Do you know that some British schools now have a subject called “Numbers For Living”? That’s intended for kids whose mathematical ability has no hope of going beyond the most elementary arithmetic, and who are too thick to have grasped even that by the time they are 16.
    To put it another way, they are teaching 16-year-olds what used to be taught to 5-year-olds!!! They actually need a course to cater for those kids who have given up on learning anything remotely academic, to try to prevent them leaving school in the state of total ignorance which I described in #70.

    Also, did you see the TV series a few years ago – I forget what it was called – in which a group of 16-year-olds were subjected to 1950′s style teaching, to see how they would cope with it? The kids involved were among the brightest of their school year, and were expected to do well in their GCSEs. They were taught using 1950s methods, and according to the 50′s curriculum.
    At one point, they were given a genuine maths exam paper from the 50′s, without being told what level it was. They all struggled with it. When asked what level of exam they thought it was, they assumed that it was an O-level paper. It was, in fact, a 1950′s eleven plus paper!!!!!!!!!!!!!!!

    For non-British readers, O-levels were the exams which the more intelligent kids used to sit at age 16. The eleven plus was the set of exams which they used to sit at 11, in the last year of junior school, the result of which determined whether or not they would go on to grammar school and be taught to the standard of O-levels. So what this experiment found was that the brightest of today’s 16-year-olds are not capable of passing exams which used to be given to 11-year-olds.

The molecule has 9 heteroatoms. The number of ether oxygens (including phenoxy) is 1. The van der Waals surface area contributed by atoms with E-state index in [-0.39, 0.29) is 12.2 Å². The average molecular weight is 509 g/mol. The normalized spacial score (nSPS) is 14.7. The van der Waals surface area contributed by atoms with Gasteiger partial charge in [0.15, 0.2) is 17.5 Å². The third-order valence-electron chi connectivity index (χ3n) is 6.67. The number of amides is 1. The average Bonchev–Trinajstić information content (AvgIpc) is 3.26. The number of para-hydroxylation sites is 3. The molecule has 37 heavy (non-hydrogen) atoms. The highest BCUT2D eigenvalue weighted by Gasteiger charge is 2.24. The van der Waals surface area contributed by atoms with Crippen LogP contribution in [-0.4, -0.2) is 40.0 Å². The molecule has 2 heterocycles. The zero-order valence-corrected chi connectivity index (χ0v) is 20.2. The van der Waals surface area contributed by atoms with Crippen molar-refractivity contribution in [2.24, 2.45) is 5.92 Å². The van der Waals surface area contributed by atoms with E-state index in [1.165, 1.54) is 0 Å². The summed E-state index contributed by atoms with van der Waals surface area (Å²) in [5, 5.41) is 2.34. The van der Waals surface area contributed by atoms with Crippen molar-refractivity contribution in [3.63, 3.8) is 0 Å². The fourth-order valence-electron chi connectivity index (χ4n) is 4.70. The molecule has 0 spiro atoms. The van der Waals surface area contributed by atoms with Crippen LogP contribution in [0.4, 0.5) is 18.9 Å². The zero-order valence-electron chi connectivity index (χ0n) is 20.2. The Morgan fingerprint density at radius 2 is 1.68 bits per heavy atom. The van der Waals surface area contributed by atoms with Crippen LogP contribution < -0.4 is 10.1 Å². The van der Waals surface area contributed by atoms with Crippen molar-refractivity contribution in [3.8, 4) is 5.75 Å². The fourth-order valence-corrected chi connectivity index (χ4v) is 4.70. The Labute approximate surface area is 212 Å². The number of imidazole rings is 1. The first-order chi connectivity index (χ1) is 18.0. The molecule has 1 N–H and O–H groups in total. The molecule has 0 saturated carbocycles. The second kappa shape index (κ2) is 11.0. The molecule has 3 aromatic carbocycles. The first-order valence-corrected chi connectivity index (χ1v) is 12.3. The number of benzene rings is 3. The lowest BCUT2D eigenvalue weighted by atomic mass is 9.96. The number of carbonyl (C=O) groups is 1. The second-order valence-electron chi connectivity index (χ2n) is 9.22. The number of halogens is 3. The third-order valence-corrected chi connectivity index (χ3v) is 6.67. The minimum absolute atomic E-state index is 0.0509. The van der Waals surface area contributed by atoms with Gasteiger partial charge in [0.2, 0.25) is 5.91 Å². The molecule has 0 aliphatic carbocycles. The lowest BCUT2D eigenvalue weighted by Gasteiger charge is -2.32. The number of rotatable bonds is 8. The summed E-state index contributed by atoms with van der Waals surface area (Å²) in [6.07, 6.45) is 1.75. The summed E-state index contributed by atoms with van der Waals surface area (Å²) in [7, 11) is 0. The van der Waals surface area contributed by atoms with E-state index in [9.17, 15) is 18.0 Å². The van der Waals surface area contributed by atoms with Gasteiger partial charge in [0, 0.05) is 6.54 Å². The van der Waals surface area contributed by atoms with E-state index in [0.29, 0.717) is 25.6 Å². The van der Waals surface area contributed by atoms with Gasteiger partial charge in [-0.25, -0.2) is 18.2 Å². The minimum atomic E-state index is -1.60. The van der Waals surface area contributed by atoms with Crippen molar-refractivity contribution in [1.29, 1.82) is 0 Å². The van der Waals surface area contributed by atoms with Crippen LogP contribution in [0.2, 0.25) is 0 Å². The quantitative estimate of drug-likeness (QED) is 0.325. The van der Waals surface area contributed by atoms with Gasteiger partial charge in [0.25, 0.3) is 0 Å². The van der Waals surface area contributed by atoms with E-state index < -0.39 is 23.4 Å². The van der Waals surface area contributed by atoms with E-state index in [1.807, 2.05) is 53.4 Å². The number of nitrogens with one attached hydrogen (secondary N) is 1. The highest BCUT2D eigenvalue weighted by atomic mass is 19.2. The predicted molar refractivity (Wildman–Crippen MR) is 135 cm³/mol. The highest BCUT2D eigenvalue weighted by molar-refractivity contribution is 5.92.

Need I say more?

  71. Nigel Depledge

    @ Neil (73) -

    Oh, deary me.

    Being a bit on the generous side, the 1950s teaching methods may have been successful at instilling academic knowledge, but did they release into society a generation of well-rounded, well-adjusted individuals?

    Personally, I think that the more you get the kids to learn before they hit 11, the more they’ll retain for life. Would that this included critical thinking skills!

    I am not surprised to learn that modern 16-year-olds struggled with a 1950s 11+ maths paper. Year-on-year improvements in GCSE results are a clear indicator that the exams are getting easier. And there was a clear step change from the old GCE O-levels to the GCSEs in the first place (GCSEs gave credit for things that were assumed to be background knowledge for the GCEs).

    I am shocked to learn that Numbers for Living exists as a topic for teenagers – did these kids learn nothing when they were 5, 6, 7, 8, 9 or 10?